Just as 2013 has been a whirlwind year for Asian technology, 2014 promises a great deal of innovation for the IT industry in Asia and across the world. With the development of new products, acquisitions of well-known brands by Asian corporations, and products that are the fruit of such acquisitions, 2014 looks to be a landmark year for technology.
More wearable technology
2013 saw the release of the Sony SmartWatch 2 and Samsung Galaxy Gear — and both of these products exist seemingly only because of rumors that Apple is developing their own wearable computing device. As with any reactionary product, the reviews are negative and the return rates are through the roof. It appears that the new hot wearable computing product is the Smarty Ring, which is a ring that displays notifications on your finger. The Smarty Ring is developed by independent designers in India.
Someone buys BlackBerry
The writing on the wall at the company formerly known as Research in Motion (RIM) has been there for some time, and to an extent, it’s interesting that such a transaction hasn’t happened already. Most analysts favor Lenovo as a potential suitor, and Huawei has also been mentioned, but both face regulatory pushback on fears of espionage. However, a more appropriate suitor with a proven security track record is Panasonic, a favored vendor for high-security organizations that use their line of Toughbook laptops. Accordingly, a purchase by Panasonic wouldn’t be met with as much resistance as a purchase by firms such as Lenovo or Huawei.
LG's webOS-powered Smart TV debuts
This particular prediction is equal parts “actual plausible event” and “webOS fan fantasy,” but according to ZDNet Korea, the Korean firm is preparing to introduce their webOS-powered Smart TV at CES 2014. LG acquired webOS and the cross-platform framework “Enyo” from HP in early 2013. HP acquired the technology from Palm after they purchased the mobile computing firm in 2010.
After the abrupt discontinuation of the HP TouchPad, 49 days after it was released, the fate of webOS, which was considered a “homerun” at the unveiling at CES 2009, looked rather bleak. Speaking personally, as someone who purchased a TouchPad before the fire sale (and who still uses a Palm Pre 2 as a daily driver), the prospect of new life being breathed in to webOS — even as the platform for a Smart TV — is exciting.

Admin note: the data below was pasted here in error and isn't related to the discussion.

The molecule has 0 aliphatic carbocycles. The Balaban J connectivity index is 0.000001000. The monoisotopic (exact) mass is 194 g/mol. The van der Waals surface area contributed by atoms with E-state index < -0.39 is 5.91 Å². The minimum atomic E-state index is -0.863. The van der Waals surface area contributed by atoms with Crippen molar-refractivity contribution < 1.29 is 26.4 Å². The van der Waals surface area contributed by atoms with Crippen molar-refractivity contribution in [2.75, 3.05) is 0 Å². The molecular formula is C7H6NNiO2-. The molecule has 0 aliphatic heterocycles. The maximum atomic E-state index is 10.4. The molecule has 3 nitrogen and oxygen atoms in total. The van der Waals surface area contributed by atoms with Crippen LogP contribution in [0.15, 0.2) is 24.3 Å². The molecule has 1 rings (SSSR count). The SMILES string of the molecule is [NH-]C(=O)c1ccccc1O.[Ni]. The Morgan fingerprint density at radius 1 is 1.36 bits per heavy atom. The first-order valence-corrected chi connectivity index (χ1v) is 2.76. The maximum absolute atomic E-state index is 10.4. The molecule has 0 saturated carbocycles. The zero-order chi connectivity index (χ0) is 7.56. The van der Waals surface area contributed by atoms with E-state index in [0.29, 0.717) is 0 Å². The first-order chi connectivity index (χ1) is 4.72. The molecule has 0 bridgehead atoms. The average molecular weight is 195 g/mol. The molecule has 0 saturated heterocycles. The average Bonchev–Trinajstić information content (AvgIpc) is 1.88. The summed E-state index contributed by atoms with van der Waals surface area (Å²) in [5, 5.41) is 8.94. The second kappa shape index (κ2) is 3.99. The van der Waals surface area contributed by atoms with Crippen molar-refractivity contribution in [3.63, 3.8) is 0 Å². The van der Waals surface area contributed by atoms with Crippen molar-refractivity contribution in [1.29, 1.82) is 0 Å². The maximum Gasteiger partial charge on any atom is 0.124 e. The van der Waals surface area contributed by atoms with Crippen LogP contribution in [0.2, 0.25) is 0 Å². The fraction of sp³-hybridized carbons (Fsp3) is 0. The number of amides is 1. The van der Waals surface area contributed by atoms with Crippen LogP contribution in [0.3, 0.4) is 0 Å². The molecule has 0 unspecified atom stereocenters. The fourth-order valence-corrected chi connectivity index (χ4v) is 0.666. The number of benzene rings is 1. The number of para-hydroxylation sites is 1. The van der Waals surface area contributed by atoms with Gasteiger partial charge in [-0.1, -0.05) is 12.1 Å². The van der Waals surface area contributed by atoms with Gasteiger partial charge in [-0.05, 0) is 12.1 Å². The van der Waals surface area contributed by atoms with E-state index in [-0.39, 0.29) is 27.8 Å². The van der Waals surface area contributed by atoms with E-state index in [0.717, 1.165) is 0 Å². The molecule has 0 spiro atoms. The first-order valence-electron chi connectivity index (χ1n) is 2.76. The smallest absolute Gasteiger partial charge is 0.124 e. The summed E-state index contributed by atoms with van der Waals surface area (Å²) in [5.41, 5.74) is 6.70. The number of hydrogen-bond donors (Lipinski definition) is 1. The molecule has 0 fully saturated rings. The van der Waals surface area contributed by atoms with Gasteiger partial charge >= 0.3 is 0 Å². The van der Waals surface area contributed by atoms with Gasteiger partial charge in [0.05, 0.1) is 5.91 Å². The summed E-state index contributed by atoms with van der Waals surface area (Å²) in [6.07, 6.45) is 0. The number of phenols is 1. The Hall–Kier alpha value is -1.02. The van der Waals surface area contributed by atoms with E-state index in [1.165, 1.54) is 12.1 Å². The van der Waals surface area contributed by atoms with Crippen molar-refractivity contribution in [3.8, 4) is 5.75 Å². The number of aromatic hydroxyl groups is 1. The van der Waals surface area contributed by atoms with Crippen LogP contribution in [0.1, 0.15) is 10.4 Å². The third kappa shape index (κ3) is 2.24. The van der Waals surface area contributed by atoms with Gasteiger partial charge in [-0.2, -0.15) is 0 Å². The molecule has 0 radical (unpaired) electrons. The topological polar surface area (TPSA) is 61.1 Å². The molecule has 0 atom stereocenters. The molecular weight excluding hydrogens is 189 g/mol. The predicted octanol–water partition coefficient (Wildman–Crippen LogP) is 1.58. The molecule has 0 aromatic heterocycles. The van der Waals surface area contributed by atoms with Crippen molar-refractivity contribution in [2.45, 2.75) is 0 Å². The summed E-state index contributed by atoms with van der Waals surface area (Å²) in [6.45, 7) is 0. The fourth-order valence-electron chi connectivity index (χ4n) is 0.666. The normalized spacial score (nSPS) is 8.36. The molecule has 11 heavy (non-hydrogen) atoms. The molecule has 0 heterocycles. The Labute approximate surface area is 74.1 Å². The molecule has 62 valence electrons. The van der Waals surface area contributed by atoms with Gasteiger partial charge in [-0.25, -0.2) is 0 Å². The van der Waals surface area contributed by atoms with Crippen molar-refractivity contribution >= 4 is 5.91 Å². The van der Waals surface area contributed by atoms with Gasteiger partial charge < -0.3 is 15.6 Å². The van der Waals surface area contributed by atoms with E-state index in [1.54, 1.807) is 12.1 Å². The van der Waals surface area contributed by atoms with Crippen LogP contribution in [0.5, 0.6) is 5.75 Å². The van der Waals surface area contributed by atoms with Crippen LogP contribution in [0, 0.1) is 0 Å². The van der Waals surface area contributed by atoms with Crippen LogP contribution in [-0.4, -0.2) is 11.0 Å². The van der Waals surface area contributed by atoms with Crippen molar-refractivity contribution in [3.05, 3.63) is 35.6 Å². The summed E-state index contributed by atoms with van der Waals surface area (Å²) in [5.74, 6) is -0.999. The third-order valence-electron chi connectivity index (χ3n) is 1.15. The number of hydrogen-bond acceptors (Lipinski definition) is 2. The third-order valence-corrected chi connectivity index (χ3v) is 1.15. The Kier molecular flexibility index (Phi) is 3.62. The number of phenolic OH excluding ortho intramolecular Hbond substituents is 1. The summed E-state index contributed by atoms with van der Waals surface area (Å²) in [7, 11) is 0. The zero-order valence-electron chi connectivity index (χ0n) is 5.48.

Softbank acquires T-Mobile USA
Softbank closed 2013 with the acquisition of Sprint (and by extension, Clearwire), and the Japanese telecommunications firm appears to be eyeing T-Mobile USA. In 2011, T-Mobile USA was the target of an attempted takeover by AT&T, but that was scuttled by the Federal Trade Commission and Federal Communications Commission. Deutsche Telekom is eager to sell, as T-Mobile USA is hemorrhaging money for the German firm.
Softbank CEO Masayoshi Son is perhaps the most qualified person to make the two carriers into a viable operation, as Softbank’s domestic wireless operations were purchased from Vodafone’s flailing Japanese division in 2006. Since the purchase, Softbank Mobile’s operating profit has more than doubled, due in part to Softbank locking up the iPhone as an exclusive handset in Japan until the release of the 4S.
Large, high-DPI tablets
Rumors abound about the potential for an “iPad Pro” — a device somewhere between 12.1 and 12.9 inches. When Apple does something, other companies are sure to follow. Larger Android tablets at 2560x1440 or 2560x1600 to compete with a super-sized iPad would doubtlessly be rushed out the door. At present, the only device somewhat near this form factor is the ARCHOS FamilyPad 2, with a paltry 1280x800 13.3” display. In addition, some of the more unique form factors of Android tablets from ASUS are expected to make their way to the United States in 2014.
While these predictions for 2014 are far from exhaustive, the potential that the next year holds is vast. If you believe these predictions are spot on, off the mark, or if you want to share your own predictions for technology in Asia in 2014, please share your thoughts in the comments section below.
James Sanders is a Tokyo-based programmer and technology journalist. Since 2013, he has been a regular contributor to TechRepublic and Tech Pro Research.